Smith has been in a funk lately, bowing from competition in back-to-back first-round losses before winning his first round of competition in nearly three months.
Luckily for the man who proudly answers to the nickname "Tricky" that point leader Mike Janis did last weekend in Dallas, opening the door for Smith to pull to within 25 points of the lead.
“All we can do is hope we can do well and give ourselves a chance going into Vegas,” said Smith, who has 14 career wins in NHRA Pro Mod. “We were running decent; we just had some stupid bad luck. The car went up there and was lazy first round at (Indy and St. Louis). Charlotte is a little over an hour from us, and I love it, but it’s been an aggravating place for me. I’ve been fortunate enough to win at a lot of racetracks, but Charlotte is not one of them. It would be nice to get one here.”
Forgive Smith if he's a bit overboard with his push to win the title.
“I’m here to try to win races and championships, and that’s why I do it,” Smith said. “I do not like to lose. I’m a sore loser, but that’s also kept me where I am today, paying attention and dedicating a lot of hard work all the time to be competitive. Until I get out of the driver’s seat, I’m always going to be this way. It’s been awfully stressful, but I’m proud to be in these positions.”
ONE MORE SHOT - Greg Anderson has come up just one spot short of being champion in the NHRA Mello Yello Drag Racing Series Pro Stock division for the last three years running.
Already sitting in fifth position and 143 points back of championship leader Tanner Gray with three rounds remaining, things aren’t looking good for Anderson’s title chances rolling into zMAX Dragway this weekend.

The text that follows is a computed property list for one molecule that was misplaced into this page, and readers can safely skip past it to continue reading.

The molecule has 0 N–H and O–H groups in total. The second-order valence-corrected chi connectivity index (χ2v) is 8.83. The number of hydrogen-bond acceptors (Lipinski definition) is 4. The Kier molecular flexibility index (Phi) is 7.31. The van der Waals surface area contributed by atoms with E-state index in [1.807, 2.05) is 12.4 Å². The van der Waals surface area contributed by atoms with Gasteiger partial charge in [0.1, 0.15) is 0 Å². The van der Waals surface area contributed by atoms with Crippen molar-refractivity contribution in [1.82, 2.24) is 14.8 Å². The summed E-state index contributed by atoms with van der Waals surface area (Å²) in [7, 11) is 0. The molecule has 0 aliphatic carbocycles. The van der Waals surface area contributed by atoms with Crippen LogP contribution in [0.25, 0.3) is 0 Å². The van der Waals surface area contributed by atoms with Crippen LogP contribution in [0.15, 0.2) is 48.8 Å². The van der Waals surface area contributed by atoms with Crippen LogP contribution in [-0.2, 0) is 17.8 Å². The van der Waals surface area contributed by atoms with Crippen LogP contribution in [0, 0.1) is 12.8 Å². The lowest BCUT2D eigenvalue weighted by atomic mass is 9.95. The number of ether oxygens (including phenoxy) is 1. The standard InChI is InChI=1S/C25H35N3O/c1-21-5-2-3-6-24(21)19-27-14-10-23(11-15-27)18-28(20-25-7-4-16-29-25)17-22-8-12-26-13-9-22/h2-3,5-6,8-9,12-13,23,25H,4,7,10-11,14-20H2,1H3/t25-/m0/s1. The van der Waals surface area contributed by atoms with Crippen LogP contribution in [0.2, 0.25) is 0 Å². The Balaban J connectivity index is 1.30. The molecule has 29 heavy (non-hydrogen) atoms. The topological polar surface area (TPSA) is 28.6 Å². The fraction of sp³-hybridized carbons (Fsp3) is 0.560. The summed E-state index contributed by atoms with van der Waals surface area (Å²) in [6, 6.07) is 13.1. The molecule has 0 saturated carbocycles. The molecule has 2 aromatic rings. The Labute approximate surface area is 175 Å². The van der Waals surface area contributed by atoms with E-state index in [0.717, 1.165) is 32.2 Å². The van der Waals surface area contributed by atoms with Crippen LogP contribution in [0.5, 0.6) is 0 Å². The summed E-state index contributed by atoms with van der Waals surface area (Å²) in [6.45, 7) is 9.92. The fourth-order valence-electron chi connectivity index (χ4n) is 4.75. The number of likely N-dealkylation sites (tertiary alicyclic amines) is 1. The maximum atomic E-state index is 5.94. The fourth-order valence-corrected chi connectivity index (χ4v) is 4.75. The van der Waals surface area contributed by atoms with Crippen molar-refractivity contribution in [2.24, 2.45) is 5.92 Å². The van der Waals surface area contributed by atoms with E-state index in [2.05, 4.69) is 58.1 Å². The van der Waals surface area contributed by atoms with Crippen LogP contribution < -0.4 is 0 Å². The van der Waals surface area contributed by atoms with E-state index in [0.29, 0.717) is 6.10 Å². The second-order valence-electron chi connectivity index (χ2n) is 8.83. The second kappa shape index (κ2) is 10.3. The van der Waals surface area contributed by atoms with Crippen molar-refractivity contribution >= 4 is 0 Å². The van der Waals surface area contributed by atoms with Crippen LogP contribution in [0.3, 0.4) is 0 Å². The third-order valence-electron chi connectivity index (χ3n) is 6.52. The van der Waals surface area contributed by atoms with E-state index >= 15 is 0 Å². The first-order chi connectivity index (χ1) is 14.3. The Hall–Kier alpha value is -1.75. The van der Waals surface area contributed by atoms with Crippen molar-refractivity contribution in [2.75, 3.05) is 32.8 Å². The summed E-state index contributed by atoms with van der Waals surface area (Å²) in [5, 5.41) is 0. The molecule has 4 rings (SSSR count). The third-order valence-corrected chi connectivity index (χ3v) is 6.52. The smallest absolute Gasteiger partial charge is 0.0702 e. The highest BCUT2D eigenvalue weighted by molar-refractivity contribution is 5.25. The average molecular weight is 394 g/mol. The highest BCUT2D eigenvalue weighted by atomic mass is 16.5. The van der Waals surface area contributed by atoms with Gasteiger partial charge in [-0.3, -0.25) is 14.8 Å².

However, Anderson is giving it one more run before he shifts his focus to 2019.
“I’ve got to get it done this weekend, or I’m probably done for the year,” admits the driver of the Summit Racing Equipment Chevrolet Camaro. “I’m looking for a big day, a big weekend. I need to make a comeback. As I said, I feel I can get it done, but if I don’t this weekend, yeah it’s probably curtains for me.”
Fortunately for Anderson, this weekend’s race in Charlotte, N.C. is a home race for him and his team, which he sees as a huge advantage.
“It helps a lot. We’ve obviously tested here a lot, we’ve spent a lot of time at this racetrack. It helps to be able to go home to your own bed at night, that’s a nice feeling. You’ve got the hometown crowd, you’ve got all your friends and family and all your co-workers here, so it’s an enjoyable weekend. That’s that intangible that all those other racers don’t get this weekend that I get. Hopefully, that’s going to help put me over the top.”
The hometown aspect could definitely give Anderson an advantage on Sunday. However, the 57-year-old isn’t afraid to point the finger at the changes in the NHRA’s track prep that his team has struggled with in 2018.